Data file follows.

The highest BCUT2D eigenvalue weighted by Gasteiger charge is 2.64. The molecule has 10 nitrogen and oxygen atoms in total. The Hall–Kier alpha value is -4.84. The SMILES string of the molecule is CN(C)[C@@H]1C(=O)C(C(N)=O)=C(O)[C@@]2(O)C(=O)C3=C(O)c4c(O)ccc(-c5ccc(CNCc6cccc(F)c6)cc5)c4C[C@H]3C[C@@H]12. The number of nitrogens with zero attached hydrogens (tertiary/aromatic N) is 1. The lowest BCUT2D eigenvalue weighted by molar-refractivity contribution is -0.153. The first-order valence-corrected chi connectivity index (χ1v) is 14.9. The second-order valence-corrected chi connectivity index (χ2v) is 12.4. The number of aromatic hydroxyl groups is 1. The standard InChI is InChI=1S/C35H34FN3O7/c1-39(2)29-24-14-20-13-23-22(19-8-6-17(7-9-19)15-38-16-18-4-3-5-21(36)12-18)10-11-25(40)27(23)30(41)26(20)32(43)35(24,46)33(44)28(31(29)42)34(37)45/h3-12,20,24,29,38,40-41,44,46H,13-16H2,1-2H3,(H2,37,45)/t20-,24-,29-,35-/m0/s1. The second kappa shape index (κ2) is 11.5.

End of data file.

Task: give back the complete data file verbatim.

The highest BCUT2D eigenvalue weighted by Gasteiger charge is 2.64. The molecule has 10 nitrogen and oxygen atoms in total. The Hall–Kier alpha value is -4.84. The SMILES string of the molecule is CN(C)[C@@H]1C(=O)C(C(N)=O)=C(O)[C@@]2(O)C(=O)C3=C(O)c4c(O)ccc(-c5ccc(CNCc6cccc(F)c6)cc5)c4C[C@H]3C[C@@H]12. The number of nitrogens with zero attached hydrogens (tertiary/aromatic N) is 1. The lowest BCUT2D eigenvalue weighted by molar-refractivity contribution is -0.153. The first-order valence-corrected chi connectivity index (χ1v) is 14.9. The second-order valence-corrected chi connectivity index (χ2v) is 12.4. The number of aromatic hydroxyl groups is 1. The standard InChI is InChI=1S/C35H34FN3O7/c1-39(2)29-24-14-20-13-23-22(19-8-6-17(7-9-19)15-38-16-18-4-3-5-21(36)12-18)10-11-25(40)27(23)30(41)26(20)32(43)35(24,46)33(44)28(31(29)42)34(37)45/h3-12,20,24,29,38,40-41,44,46H,13-16H2,1-2H3,(H2,37,45)/t20-,24-,29-,35-/m0/s1. The second kappa shape index (κ2) is 11.5.